Take Wild Women’s Project, for example. Fresh off the tails of Outdoor Retailer Summer Market, the inaugural event brought together inspirational women across the outdoor industry to lead forward-thinking conversations and actions on creativity, conservation and connection. Scan through the Instagram and you’ll see a group of strong women frolicking in the wild. Except there’s one thing: for such an influential group, not much color was to be found. Attendee and the brains behind the blog of Just a Colorado Gal Heather Balogh writes about how the group “discussed inclusivity while acknowledging the lack of diversity as we gazed upon the lily-white faces of everyone in the group.” Even event mastermind and BoldBrew co-founder Amanda Goad admits that “even though we had industry diversity in our group, why did our group lack ethnic diversity?”

To share a story out of my book—the one that sparked this train of thought—an acquaintance reached out to tell me she might be in San Francisco for a photoshoot, budget permitting. This acquaintance is a key influencer in many social campaigns surrounding the outdoor industry in the last two years, especially around being inclusive, welcoming and open to all. Based out of the Bay Area and all, I said to toss my name in the ring because… diversity. The message was met with radio silence. I later found out they were still looking for women to participate.

Source: Why Don’t They Look Like Me? The Diversity Dilemma in Outdoor Media

10 Ways to Raise Brave Girls | Outside Online

Bestselling author Caroline Paul’s new book, The Gutsy Girl, is a how-to guide for parents to push through the anxiety and let their kids take acceptable risks outdoors.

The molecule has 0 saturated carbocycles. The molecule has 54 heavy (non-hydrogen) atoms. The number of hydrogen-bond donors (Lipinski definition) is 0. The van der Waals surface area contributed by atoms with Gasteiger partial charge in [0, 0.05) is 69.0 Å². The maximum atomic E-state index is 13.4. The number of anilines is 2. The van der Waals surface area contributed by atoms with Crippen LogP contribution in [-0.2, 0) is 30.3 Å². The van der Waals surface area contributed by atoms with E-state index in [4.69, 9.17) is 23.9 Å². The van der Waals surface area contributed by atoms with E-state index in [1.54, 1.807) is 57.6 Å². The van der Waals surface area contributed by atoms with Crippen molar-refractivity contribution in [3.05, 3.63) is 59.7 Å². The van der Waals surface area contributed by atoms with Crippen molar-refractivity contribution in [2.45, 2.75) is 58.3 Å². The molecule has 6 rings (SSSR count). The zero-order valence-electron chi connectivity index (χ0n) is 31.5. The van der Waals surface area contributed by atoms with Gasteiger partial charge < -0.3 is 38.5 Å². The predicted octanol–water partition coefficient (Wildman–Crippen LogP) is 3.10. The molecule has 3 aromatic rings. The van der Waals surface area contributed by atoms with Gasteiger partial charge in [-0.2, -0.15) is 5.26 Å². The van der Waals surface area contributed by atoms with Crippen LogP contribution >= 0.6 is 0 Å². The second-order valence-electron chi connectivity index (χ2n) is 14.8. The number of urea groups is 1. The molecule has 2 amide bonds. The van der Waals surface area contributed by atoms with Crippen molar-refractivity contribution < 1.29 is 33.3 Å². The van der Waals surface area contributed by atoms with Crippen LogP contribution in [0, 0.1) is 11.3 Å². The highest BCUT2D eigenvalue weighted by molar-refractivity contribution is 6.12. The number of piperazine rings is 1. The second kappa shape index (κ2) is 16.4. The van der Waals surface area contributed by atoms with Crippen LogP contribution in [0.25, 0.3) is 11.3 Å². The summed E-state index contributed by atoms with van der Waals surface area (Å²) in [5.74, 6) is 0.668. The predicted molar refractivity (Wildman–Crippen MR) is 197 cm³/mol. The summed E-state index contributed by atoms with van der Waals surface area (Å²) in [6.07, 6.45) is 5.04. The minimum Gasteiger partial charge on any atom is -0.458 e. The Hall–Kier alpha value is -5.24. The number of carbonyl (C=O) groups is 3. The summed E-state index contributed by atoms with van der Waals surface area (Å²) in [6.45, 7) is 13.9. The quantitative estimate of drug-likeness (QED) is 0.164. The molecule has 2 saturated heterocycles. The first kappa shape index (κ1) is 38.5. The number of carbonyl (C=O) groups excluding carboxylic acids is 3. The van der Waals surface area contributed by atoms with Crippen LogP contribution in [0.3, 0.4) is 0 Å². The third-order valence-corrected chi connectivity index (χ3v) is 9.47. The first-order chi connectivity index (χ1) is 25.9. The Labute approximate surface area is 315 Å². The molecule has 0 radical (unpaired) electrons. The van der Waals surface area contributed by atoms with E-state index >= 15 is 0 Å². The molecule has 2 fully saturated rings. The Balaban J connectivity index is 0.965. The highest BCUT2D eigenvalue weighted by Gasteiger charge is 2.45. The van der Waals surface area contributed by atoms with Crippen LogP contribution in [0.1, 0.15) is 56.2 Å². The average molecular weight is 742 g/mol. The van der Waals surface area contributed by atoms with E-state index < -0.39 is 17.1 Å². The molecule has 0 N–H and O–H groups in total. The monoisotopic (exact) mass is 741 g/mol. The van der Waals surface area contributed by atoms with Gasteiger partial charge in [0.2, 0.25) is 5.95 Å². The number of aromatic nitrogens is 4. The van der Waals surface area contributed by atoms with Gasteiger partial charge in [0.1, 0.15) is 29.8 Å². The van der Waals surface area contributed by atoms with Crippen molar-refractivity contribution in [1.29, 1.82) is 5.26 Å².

It’s never too early—or late—to raise girls to be fearless and adventuresome. “I want to gird girls with life lessons of bravery and resilience before puberty, before the real pressures kick in: to be liked at all costs, to look pretty, to be perfect,” says Paul, whose own madcap childhood escapades included trying to set the Guinness World Record for crawling when she was 13 years old. (The distance to beat was 12 miles; nearly hypothermic, she quit at mile eight.) “Going outdoors gives you confidence and self-esteem to handle the teenage years, and it carries into womanhood, too,” Paul says. “Nature doesn’t care what you look like or if you’re popular or nice. What it cares about is if you’re a good team player.”

The most awesome part of the awesome message of Gutsy Girl? “Bravery is learned,” Paul says. Build it into our girls’ hearts, brains and bodies now and we’ll raise a new generation of badass female forces. Here are ten ways to teach our girls and ourselves.

Source: 10 Ways to Raise Brave Girls | Outside Online